Tackling Cloud Adaptation Issues
Make the transition to cloud technology as easy as possible by addressing major issues head-on.
Change is difficult. However, when presented with the increased mobility, flexibility and scalability that cloud technology can offer your business, change can be a very good thing. Moving from location-based software to cloud applications can be painless, if you are prepared to address transition issues.
Can my business afford to move to the cloud?
Using cloud technology for any business function, such as marketing, accounting or file-sharing, can translate into cost savings. While it may be necessary to pay subscription fees, there are almost no infrastructure costs or other capital expenses to start. This also means saving money on maintenance or replacement of equipment, such as servers or routers.
Is my data safe in the cloud?
Cloud technology has revolutionized how people collaborate, share information and access documents. There can be security risks, however.
Most cloud applications have security measures in place to protect your data. For example, Dropbox, a popular document-sharing platform, allows you to email a link to secure files. Before doing so, users should check the box that indicates whether anyone receiving that link can open the file, or if only the people to whom the link was explicitly emailed will be permitted to open it.
Paying attention to these types of details is critical to cloud security. When you train your employees on using cloud applications for your business, clearly communicate the potential impact that checking a box, or not checking a box, can have on their security.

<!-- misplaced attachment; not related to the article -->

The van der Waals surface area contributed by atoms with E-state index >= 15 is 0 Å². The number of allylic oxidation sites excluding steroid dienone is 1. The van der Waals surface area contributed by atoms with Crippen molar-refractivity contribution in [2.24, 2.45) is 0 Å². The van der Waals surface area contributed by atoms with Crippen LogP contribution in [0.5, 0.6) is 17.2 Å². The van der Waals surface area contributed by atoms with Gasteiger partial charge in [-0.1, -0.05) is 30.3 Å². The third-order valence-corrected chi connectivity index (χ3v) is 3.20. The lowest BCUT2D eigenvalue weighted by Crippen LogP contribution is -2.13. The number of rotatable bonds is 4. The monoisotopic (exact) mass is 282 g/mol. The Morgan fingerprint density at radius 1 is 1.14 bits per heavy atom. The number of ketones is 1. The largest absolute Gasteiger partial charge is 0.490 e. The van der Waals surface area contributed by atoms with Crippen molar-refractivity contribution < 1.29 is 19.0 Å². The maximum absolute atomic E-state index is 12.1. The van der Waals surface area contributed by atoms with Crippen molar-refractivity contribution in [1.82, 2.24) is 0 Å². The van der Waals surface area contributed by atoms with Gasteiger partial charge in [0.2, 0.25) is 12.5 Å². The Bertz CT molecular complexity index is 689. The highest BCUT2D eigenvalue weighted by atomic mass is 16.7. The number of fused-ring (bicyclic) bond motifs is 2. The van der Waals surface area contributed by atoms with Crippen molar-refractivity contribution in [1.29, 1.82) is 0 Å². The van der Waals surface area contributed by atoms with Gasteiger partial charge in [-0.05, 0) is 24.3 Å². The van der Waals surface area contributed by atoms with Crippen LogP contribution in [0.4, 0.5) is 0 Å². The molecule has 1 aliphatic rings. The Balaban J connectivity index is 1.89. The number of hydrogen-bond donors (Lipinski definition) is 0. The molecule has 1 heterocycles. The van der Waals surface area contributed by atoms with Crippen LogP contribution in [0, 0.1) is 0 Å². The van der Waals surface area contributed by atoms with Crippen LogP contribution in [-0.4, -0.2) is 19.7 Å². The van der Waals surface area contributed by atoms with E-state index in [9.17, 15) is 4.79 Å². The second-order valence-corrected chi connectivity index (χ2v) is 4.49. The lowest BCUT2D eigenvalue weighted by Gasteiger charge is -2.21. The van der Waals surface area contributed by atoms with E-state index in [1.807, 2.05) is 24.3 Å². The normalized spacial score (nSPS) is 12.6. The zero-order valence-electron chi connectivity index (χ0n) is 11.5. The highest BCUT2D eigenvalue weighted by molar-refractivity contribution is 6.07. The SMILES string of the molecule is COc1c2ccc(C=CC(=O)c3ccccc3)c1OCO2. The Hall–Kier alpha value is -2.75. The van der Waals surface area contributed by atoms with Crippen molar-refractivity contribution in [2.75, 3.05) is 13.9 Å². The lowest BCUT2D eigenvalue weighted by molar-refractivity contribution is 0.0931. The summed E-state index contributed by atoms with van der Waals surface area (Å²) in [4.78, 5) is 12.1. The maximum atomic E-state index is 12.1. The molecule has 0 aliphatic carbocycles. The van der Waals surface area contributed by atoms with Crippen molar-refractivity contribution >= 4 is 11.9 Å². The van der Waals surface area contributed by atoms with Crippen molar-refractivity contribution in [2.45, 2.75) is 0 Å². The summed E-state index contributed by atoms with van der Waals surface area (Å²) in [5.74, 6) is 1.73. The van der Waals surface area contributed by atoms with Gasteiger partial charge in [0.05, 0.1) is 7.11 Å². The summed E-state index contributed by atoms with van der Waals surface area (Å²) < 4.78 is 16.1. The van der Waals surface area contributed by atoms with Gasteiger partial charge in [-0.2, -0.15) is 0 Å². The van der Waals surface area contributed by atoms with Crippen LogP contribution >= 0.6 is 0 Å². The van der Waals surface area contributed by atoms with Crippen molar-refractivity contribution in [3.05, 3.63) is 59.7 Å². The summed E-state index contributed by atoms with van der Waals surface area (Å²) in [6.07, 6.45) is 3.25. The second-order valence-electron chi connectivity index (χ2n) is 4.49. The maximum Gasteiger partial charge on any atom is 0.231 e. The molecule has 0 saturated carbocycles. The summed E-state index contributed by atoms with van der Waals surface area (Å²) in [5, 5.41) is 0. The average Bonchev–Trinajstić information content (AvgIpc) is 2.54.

You can read about additional steps you can take in “Bulletproof Your Cloud Security.”
How practical is this app for my business?
Many cloud applications allow you to try them out for free before buying or subscribing. Free trials typically give you access to only the most basic features and tools; however, trying before you buy will give you a sense of how the program fits into—and potentially improves—your company’s workflow. Your employees will get a chance to explore the application, which could ease their apprehension about using unfamiliar technology.
Will my employees and I be able to learn several new programs at once?
Speaking of using unfamiliar technology, you and your employees may have a bit of concern about uprooting your current technology and adopting new apps. If this is the case, consider a hybrid cloud approach. Cloud technology does not require an all-or-nothing strategy, and few companies can afford that type of rip-and-replace approach.
With a hybrid approach, you integrate on-premise programs with cloud-based apps. For example, you may want to move your marketing functions to cloud applications and keep your existing accounting software in use for a period of time. You can choose to migrate first those functions that require the most flexibility and mobility. A good time to look at switching functions to the cloud is when on-premise software requires updating.
By tackling these potential issues head-on, you set up your business for successfully integrating cloud technology and reaping maximum benefit.
Topics: SMALL BUSINESS
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